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Putin Repeats Threats in Final Presidential Address
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Putin Repeats Threats in Final Presidential Address

World

MICHELE NORRIS, Host:

Shades of the Cold War. Russian bombers have been buzzing U.S. aircraft carriers in the last few days, and Moscow is threatening to point missiles at European countries. Secretary of State Condoleezza Rice has called recent statements from Moscow reprehensible. But in Moscow today, Russian President Vladimir Putin repeated his threats.

NPR's Gregory Feifer reports.

GREGORY FEIFER: Inside a packed Kremlin auditorium, photographers snaps pictures of Vladimir Putin emerging for his last annual news conference as Russian president.

VLADIMIR PUTIN: (Speaking in Russian)

FEIFER: Putin is due to step down after a presidential election in less than three weeks but that hasn't stopped him from using his public appearances to fuel Russia's growing confrontation with the West.

Sitting next to his Ukrainian counterpart earlier this week, Putin threatened to direct Russian missiles at Ukraine if it becomes a member of NATO.

When asked today if he stands by his warning, Putin began with a lecture of about the universal nature of democracy.

PUTIN: (Through translator) The great majority of Ukrainian citizens are against joining NATO, and still Ukraine's leaders went ahead and signed a little paper saying they want to join. Now, is that democracy? Who asked the citizens of Ukraine?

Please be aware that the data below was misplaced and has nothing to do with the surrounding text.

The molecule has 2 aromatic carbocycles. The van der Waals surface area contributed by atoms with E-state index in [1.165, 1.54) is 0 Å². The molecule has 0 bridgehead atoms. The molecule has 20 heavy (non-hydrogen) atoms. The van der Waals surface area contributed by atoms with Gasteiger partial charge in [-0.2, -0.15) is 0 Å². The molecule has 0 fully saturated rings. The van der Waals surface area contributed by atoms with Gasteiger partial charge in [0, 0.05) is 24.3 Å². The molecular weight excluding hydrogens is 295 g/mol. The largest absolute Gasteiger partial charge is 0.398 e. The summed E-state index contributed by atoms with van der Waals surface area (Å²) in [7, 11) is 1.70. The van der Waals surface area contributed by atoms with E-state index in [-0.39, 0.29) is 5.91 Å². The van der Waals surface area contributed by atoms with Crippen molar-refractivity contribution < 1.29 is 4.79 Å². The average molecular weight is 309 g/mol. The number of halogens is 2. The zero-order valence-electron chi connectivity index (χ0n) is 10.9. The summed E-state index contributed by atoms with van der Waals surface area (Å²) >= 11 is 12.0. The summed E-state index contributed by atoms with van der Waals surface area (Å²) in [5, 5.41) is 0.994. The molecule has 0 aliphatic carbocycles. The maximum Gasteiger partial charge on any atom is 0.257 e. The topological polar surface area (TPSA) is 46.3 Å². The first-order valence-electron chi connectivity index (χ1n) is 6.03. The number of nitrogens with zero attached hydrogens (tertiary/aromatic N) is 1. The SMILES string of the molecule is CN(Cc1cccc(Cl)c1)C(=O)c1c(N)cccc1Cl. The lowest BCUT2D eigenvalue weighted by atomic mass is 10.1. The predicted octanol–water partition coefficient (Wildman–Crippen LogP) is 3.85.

FEIFER: Last weekend, a Russian bomber flew over the deck of an American aircraft carrier in the Pacific Ocean - the latest in a string of such incidents. The day before, Putin blasted the West for starting a new arms race saying Russia would respond by developing new weapons.

Russia is concentrating its ire against Washington's planned missile defense system. Moscow is especially upset about plans to install parts of the shield in Poland and the Czech Republic saying the system would be directed against Russia.

Today, Putin repeated his threat to target nuclear missiles at any country hosting the U.S. missile shield.

PUTIN: (Through translator) We're not creating this problem. We're asking not to start it. But no one is listening to us, so we're saying it in advance: If you take that step and setup the missile system, we'll have no choice but to respond.

FEIFER: Putin today said Russia has an unspecified plan of action over Kosovo's expected declaration of independence next week although Moscow has already indicated it won't take punitive measures. Putin said Russia doesn't want a new Cold War, saying Moscow wants friendly relations with all countries.

The White House has downplayed Moscow's bluster that there are signs some in Washington are starting to take note. U.S. military officials say they're trying to figure out whether Russia has entered what they call a Cold War mindset. And U.S. Secretary of State Condoleezza Rice told a Senate committee hearing yesterday that Russia should know it can no longer intimidate its neighbors.

CONDOLEEZZA RICE: Are they unhelpful and really - I will use a different word, reprehensible rhetoric that is coming out of Moscow is unacceptable and it's not helpful to a relationship that I actually think has some positive aspects.

FEIFER: Analysts say Putin's opposition to the West is partly meant to whip up support for his chosen successor ahead of the presidential election next month. But no one expects Russia's foreign policy to change after the president steps down in May. Putin says he wants to stick around in a powerful new position as prime minister.

Gregory Feifer, NPR News, Moscow.

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